An eclectic stew for you today, the reader.
Last night’s show at Mitzi’s Sister (see previous entry) went very well. The band was tight, though I found myself slightly disappointed overall in the experience. Part of it has to do with the fact that, when you step onto a stage to perform (whether it be reading, acting, or drumming), particularly when you don’t have the opportunity to very often, time passes like a buttered bullet. You find yourself walking off the stage, seemingly five minutes after you got up there when in fact it’s been more like forty. As the glare of the stage lights leave your eyes and you join the ranks of the audience, ending your turn as it were, you feel as if you could’ve done more – either in your performance or in your enjoyment of the experience.
The last time we played (same place, nearly the same date), the situation was reversed. I had a blast and thought we did a great job (also the crowd was bigger and they defied the typical “Toronto audience” behaviour, with one or two actually dancing), but when I talked to the band they were less than thrilled.
Methinks this disconnectedness is a drummer-thing. Or a writer-posing-as-drummer-thing. Someday I’ll know what I want to do when I grow up.
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Yesterday there was school shooting in Illinois at a university. Five dead and fifteen wounded. While this left me numbed – what really can I or anyone else do about it after the fact? – what I found staggering was that this was the fourth shooting at a U.S. school in the last week.
In the (normally poisonous) comment section on the Globe & Mail, someone noted how this phenomena (of which we are certainly not immune in Canada) seems to be applicable only to wealthier Western societies. In other words, for no apparent logical reason, given the superficial socio-economic circumstances of the communities in which these acts occur.
Earlier this week, my wife and I finally got around to watching Gus Van Sant’s Elephant. I’d avoided seeing it because, although I was sure it was going to be well done, I didn’t want to see something that articulated such a heavy-hitting subject – the Columbine massacre of April 1999. The film surprised me, in that rather than meditating on the after-effects (ie. 2 video-hours of grief), it dealt with the event as it happened, mostly in real-time, from the perspective of several characters who are students in the high school, including the two killers. Neither glorifying the horror nor practising intellectual avoidance, I thought the film was very strong, though ironically I thought it could’ve been more meditative in the end – perhaps a more hands-on narrative was necessary. This is not to say that it was Peckinpah via Linklater.
Aside from the coincidental nature of seeing Elephant amidst a surge of related killings across the U.S., I cannot help but wonder what lies at the heart of this. I can tell you what doesn’t, as far as I’m concerned: guns, videogames, and violent films. Each, in their own way, are massively influential on youths, but I refuse to believe that they are in any way a cause.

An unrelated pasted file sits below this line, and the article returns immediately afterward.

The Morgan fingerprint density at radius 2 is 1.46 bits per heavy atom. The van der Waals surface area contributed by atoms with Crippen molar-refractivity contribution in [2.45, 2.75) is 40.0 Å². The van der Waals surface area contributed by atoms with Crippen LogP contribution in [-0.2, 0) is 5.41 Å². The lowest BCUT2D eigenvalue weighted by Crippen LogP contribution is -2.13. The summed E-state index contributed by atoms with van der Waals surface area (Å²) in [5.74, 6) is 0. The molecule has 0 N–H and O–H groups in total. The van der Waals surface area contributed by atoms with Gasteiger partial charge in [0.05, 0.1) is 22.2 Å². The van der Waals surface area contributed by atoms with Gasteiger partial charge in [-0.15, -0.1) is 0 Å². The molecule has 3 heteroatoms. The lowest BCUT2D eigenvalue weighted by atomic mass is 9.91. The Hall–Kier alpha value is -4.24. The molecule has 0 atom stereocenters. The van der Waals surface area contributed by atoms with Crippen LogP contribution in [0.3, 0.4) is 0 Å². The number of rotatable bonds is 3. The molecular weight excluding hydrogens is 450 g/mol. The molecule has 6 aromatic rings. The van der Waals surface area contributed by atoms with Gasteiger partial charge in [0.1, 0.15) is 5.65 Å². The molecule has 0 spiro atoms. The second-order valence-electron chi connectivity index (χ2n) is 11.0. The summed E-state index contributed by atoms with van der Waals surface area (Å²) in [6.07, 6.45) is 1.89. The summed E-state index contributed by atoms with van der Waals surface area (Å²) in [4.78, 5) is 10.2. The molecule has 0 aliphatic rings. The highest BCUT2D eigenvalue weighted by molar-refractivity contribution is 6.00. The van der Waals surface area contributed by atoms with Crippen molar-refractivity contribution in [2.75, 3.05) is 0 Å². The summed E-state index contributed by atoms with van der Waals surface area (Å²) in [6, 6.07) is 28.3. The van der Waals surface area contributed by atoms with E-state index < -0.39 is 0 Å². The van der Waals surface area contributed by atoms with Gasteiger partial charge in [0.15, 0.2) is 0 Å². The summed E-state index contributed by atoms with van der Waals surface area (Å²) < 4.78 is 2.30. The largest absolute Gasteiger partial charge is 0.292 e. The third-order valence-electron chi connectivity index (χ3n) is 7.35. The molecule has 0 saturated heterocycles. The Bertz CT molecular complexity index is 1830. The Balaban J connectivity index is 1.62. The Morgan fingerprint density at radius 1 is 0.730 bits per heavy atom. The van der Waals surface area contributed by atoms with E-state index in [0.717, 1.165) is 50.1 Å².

It’s as if, more and more, there is a proportion of our society that acts as if it’s had a frontal lobotomy, thus removing a moral imperative that, for most, would stop us from taking enjoyment from the random killing of others around us. I find myself looking for answers: is this a bio-medical condition (say, exposure to heavy metals), a psychological illness, or strictly speaking is this something that can be explained sociologically? All of the above?
But another part of me often wonders: when we removed Christianity from public spaces like schools (and I don’t argue with the need to do so), did we replace it with anything substantial? I sometimes wonder if, in the removal of a code of behaviour (as corrupted, hypocritical, or out-of-touch as it may have been) are we thoughtful of what should be put in its place – something substantial and not generic, p0litically-correct lip service which ends up inspiring no one? Or, am I kidding myself, in that we are all really indiscriminate savages on the inside, holding on desperately to illusions of civilization?
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I remember, as a kid and avid comic-reader at the time, reading a story called The Realists. A handsome high school hunk-type is lured by the “new girl”, a beauty, back to her house after school one day. She tempts him with a special drink. When he drinks it, it’s like he’s under the influence of a drug – everyone around him is ugly and fat, food is rotten, he stares at his reflection in the mirror and sees that he’s hideous. She tells him that what he drank is real water, and that what he and the rest of society consumes is laced with a drug which provides the illusion of a beautiful “normalcy”. He runs out of her house, screaming, and as the “drug” wears off, he decides to treat the experience like a bad dream and forget the fact that what he thinks is reality is actually an engineered apparition.
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These are fleeting thoughts, sufficiently scattered. Enjoy your weekend.